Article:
Javier Mascherano insists it’s too early to write off Barcelona’s season

‘Don’t kill us yet’ says the leader of Camp Nou ahead of Manchester City clash

 Javier Mascherano of Barcelona faces the media during a press conference ahead the Champions League quarter-final second-leg match against Manchester City.  Photograph:  David Ramos/Getty Images

Javier Mascherano of Barcelona faces the media during a press conference ahead the Champions League quarter-final second-leg match against Manchester City. Photograph: David Ramos/Getty Images

 


Javier Mascherano faced Barcelona’s executioners and said: “Don’t kill us yet.” As the pressure builds and talk of crisis engulfs the Catalan club, the man they call the Little Chief stepped forward once again.

The Argentinian carries a gravitas and leadership that has been apparent at key moments before – he spoke before the Champions League semi-final against Real Madrid in 2011, three days after a wounded Barca had lost the cup final to their bitter rivals, and he was called on again as they prepared for the second leg against Manchester City.

Mascherano insisted that Barcelona have a “lovely opportunity” to reach the quarter-finals after their 2-0 victory at the Etihad Stadium. He also noted: “We’re not so bad.”

So far, so standard but if this appears a redundant message, it was not. It needed to be delivered and few do so like him. The mood in Catalonia is far from optimistic. That first-leg victory was three weeks ago but feels like a world away and the criticism has been vicious. The 2-0 lead appears vulnerable.

Third defeat
Barcelona fell to their third defeat in six league games against Valladolid on Saturday, slipping four points behind Real Madrid and releasing months of simmering debate and doubt. For much of the last 18 months, the team have sustained the institution amid a catalogue of off-field problems, including the resignation of the president, Sandro Rosell, after prosecutors opened an investigation for alleged “simulated contracts” and tax avoidance.

With poor results and performances, the pressure has built. Against Valladolid, Barcelona were dreadful and the press has been pitiless. Supporters have grown concerned, even if the coach, Tata Martino, did insist that they, unlike the press, would back the team tonight.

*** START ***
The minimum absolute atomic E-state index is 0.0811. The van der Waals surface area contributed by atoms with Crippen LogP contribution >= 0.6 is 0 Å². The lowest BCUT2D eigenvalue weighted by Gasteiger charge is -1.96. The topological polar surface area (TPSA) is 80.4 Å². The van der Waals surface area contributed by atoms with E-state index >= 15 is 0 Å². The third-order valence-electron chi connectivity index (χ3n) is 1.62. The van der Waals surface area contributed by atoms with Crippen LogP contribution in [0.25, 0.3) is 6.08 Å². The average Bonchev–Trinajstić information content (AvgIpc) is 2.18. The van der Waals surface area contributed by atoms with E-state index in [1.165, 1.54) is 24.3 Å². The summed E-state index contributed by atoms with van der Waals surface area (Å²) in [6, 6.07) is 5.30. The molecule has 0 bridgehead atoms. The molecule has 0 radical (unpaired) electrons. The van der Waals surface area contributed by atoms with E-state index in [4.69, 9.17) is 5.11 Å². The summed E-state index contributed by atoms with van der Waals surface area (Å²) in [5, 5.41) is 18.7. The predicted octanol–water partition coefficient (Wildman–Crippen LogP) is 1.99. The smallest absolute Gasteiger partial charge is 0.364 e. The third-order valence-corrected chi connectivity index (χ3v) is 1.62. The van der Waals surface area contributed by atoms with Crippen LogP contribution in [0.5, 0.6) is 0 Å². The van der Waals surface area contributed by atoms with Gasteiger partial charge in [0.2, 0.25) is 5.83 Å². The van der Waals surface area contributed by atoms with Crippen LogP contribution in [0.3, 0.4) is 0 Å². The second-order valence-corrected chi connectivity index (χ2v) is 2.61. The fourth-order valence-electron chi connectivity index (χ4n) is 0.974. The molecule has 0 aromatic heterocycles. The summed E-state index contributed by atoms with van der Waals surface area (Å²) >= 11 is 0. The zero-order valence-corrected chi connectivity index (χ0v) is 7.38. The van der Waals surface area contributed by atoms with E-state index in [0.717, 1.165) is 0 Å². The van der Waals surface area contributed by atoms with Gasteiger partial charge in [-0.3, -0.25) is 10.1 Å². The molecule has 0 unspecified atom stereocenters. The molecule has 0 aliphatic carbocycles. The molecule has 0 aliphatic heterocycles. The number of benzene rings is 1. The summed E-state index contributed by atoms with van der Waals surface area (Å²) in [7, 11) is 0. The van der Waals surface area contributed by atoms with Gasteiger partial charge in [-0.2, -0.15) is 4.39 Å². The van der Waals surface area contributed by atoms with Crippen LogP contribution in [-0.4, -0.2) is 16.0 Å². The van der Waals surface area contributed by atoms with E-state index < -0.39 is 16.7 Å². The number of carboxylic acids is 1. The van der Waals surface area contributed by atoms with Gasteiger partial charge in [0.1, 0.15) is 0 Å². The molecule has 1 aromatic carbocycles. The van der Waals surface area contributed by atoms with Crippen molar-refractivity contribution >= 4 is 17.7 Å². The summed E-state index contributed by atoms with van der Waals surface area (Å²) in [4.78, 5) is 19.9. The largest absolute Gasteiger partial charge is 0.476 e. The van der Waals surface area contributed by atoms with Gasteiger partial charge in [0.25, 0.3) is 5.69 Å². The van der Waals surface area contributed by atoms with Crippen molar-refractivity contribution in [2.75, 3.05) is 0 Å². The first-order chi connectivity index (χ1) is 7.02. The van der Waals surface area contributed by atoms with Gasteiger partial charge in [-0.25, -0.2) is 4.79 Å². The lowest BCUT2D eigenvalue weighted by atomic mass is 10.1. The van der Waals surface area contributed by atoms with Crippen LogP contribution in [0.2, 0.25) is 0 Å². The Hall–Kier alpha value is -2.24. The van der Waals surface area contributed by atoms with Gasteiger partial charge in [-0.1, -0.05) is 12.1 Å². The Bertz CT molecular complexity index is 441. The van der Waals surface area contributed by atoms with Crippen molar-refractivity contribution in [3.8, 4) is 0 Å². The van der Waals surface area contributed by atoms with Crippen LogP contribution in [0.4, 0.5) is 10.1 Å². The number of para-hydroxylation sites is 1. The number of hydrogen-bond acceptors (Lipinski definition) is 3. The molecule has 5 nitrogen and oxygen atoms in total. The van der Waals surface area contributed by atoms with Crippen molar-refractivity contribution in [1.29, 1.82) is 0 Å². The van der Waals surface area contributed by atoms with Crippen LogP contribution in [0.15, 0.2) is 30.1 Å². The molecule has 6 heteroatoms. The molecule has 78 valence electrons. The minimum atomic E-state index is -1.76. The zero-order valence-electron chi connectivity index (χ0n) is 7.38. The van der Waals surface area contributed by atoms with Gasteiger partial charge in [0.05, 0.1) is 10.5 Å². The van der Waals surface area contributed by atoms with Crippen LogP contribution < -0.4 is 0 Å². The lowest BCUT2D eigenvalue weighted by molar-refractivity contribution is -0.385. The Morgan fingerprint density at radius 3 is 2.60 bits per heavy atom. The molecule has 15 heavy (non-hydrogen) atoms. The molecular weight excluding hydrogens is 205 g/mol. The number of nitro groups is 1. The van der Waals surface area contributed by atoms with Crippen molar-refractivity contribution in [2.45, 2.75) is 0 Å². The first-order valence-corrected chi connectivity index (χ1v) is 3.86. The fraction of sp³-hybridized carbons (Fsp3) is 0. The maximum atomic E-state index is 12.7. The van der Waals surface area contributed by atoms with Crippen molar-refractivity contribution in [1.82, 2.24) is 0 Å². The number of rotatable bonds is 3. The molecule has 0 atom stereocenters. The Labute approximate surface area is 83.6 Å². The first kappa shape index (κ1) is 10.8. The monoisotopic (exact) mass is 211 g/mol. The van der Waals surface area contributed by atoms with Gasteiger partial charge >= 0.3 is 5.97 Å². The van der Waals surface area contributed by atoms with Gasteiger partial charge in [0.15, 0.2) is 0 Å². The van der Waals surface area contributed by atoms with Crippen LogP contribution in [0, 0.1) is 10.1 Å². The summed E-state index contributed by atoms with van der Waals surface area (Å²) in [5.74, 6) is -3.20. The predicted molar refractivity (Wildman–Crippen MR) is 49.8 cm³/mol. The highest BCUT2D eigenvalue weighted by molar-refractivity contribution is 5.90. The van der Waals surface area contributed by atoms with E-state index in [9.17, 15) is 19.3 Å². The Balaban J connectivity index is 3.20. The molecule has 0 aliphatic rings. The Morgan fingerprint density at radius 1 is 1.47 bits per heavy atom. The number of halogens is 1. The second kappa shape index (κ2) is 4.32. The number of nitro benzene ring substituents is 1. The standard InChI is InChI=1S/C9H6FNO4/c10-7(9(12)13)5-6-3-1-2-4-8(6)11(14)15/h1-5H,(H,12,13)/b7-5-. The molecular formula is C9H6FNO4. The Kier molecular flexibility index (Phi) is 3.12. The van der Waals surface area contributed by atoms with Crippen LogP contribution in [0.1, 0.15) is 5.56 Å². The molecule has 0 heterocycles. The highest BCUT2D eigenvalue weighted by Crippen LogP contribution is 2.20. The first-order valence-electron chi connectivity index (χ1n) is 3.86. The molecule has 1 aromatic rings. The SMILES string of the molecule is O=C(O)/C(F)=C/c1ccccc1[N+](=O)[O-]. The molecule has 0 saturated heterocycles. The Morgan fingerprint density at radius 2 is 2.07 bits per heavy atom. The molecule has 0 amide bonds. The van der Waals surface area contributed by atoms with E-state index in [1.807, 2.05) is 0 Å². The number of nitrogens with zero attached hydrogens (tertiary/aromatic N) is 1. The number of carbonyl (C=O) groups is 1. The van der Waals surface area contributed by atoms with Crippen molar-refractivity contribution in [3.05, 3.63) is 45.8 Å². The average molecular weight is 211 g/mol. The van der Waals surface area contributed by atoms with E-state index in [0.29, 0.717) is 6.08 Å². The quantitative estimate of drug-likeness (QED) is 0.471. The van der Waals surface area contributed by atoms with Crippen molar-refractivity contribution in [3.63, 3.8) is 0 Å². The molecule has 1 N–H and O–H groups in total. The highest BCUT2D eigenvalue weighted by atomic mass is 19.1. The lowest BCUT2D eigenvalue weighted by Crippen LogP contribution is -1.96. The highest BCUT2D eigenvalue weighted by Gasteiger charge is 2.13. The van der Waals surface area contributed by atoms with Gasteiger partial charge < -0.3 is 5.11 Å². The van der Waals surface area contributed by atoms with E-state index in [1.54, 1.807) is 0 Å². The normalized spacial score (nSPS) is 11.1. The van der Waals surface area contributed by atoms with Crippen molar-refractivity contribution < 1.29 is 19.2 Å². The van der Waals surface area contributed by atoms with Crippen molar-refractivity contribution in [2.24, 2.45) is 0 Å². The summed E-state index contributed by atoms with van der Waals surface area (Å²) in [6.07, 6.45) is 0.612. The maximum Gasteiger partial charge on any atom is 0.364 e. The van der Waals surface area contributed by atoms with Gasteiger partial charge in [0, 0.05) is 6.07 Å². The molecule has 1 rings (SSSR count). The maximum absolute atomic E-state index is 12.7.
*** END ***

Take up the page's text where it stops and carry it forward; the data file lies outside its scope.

Mascherano appeared at Sant Joan Despi and was engulfed by cameras. When they parted, it was as if he faced a firing squad.

A similar experience awaited Martino afterwards. Why are you playing so badly? Has the team become satiated by success? Are you weak? Will you continue? Are the team training hard enough? Are the players on the manager’s side? One after the other, the questions came. Rat-a-tat-tat-tat. Few asked about City, except to question what happened. How could a team who played so well in Manchester be so different now?

Mascherano talked of “dramatisation” and insisted that this was neither “Disney nor a horror film”. His message was a measured and positive one. At one point it was passionate too, leaning forward, voice rising, swift and direct. This was a defence of Barcelona and of the manager. “We’re not tocados,” he said. Tocados roughly means wounded or damaged, hurt, mentally as well as physically. “It’s March. Wait for us to be dying before you kill us off. We’re still alive.

“We have a 2-0 lead, in our favour,” Mascherano said, stressing “in our favour”. “We’re not so bad. This is a nice opportunity to reach the quarter-finals. The idea is to win trophies but the obligation is to be competing for them at this stage. If all goes well I think we have 18 games left. Let’s weigh things up at the end. Wait until we’re dying before you kill us. Don’t kill us yet; it’s only March.”

As for tonight, Mascherano highlights Sergio Aguero as City’s greatest threat and admits Barca cannot afford to offer his fellow Argentinian any space.


Best forwards
“I think we’ll see City really attack. They play that way normally and with the result against them more so. Aguero is one of the five best forwards in the world, a fantastic player, and with space he can ruin your night.

“We’ll try to give him as little space as possible and make sure he is not comfortable, that he doesn’t feel like he’s in his natural habit. We will try to do the same [as in the first leg]: keep possession, not let them counterattack, don’t give them space. The way to do that is to have the ball for the majority of the game. We’re the ones who have the lead.
Guardian Service

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